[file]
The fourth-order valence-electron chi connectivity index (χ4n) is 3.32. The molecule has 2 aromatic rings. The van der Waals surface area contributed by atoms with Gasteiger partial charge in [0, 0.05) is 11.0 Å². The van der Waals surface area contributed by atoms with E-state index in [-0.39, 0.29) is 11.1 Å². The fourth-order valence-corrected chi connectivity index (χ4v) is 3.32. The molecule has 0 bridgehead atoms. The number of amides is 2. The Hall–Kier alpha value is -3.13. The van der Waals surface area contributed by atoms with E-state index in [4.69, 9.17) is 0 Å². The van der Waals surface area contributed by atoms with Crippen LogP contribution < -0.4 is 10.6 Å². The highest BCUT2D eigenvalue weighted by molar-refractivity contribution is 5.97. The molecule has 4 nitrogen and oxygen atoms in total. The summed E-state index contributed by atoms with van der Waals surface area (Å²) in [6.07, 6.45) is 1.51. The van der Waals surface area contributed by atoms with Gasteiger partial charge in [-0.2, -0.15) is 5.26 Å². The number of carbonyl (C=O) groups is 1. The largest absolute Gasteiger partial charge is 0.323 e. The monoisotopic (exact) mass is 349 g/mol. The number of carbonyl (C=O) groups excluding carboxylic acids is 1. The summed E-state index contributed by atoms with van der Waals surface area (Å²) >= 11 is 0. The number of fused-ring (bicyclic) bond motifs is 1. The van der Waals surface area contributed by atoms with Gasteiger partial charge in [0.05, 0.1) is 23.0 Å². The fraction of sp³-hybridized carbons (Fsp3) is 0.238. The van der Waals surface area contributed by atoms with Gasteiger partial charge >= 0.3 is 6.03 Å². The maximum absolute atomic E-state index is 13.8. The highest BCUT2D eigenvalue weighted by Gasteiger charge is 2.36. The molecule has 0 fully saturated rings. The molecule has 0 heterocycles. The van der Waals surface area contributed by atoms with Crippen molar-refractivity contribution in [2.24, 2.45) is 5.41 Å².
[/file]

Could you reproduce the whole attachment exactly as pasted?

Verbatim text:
The fourth-order valence-electron chi connectivity index (χ4n) is 3.32. The molecule has 2 aromatic rings. The van der Waals surface area contributed by atoms with Gasteiger partial charge in [0, 0.05) is 11.0 Å². The van der Waals surface area contributed by atoms with E-state index in [-0.39, 0.29) is 11.1 Å². The fourth-order valence-corrected chi connectivity index (χ4v) is 3.32. The molecule has 0 bridgehead atoms. The number of amides is 2. The Hall–Kier alpha value is -3.13. The van der Waals surface area contributed by atoms with E-state index in [4.69, 9.17) is 0 Å². The van der Waals surface area contributed by atoms with Crippen LogP contribution < -0.4 is 10.6 Å². The highest BCUT2D eigenvalue weighted by molar-refractivity contribution is 5.97. The molecule has 4 nitrogen and oxygen atoms in total. The summed E-state index contributed by atoms with van der Waals surface area (Å²) in [6.07, 6.45) is 1.51. The van der Waals surface area contributed by atoms with Gasteiger partial charge in [-0.2, -0.15) is 5.26 Å². The number of carbonyl (C=O) groups is 1. The largest absolute Gasteiger partial charge is 0.323 e. The monoisotopic (exact) mass is 349 g/mol. The number of carbonyl (C=O) groups excluding carboxylic acids is 1. The summed E-state index contributed by atoms with van der Waals surface area (Å²) >= 11 is 0. The number of fused-ring (bicyclic) bond motifs is 1. The van der Waals surface area contributed by atoms with Gasteiger partial charge in [0.05, 0.1) is 23.0 Å². The fraction of sp³-hybridized carbons (Fsp3) is 0.238. The van der Waals surface area contributed by atoms with Gasteiger partial charge >= 0.3 is 6.03 Å². The maximum absolute atomic E-state index is 13.8. The highest BCUT2D eigenvalue weighted by Gasteiger charge is 2.36. The molecule has 0 fully saturated rings. The molecule has 0 heterocycles. The van der Waals surface area contributed by atoms with Crippen molar-refractivity contribution in [2.24, 2.45) is 5.41 Å².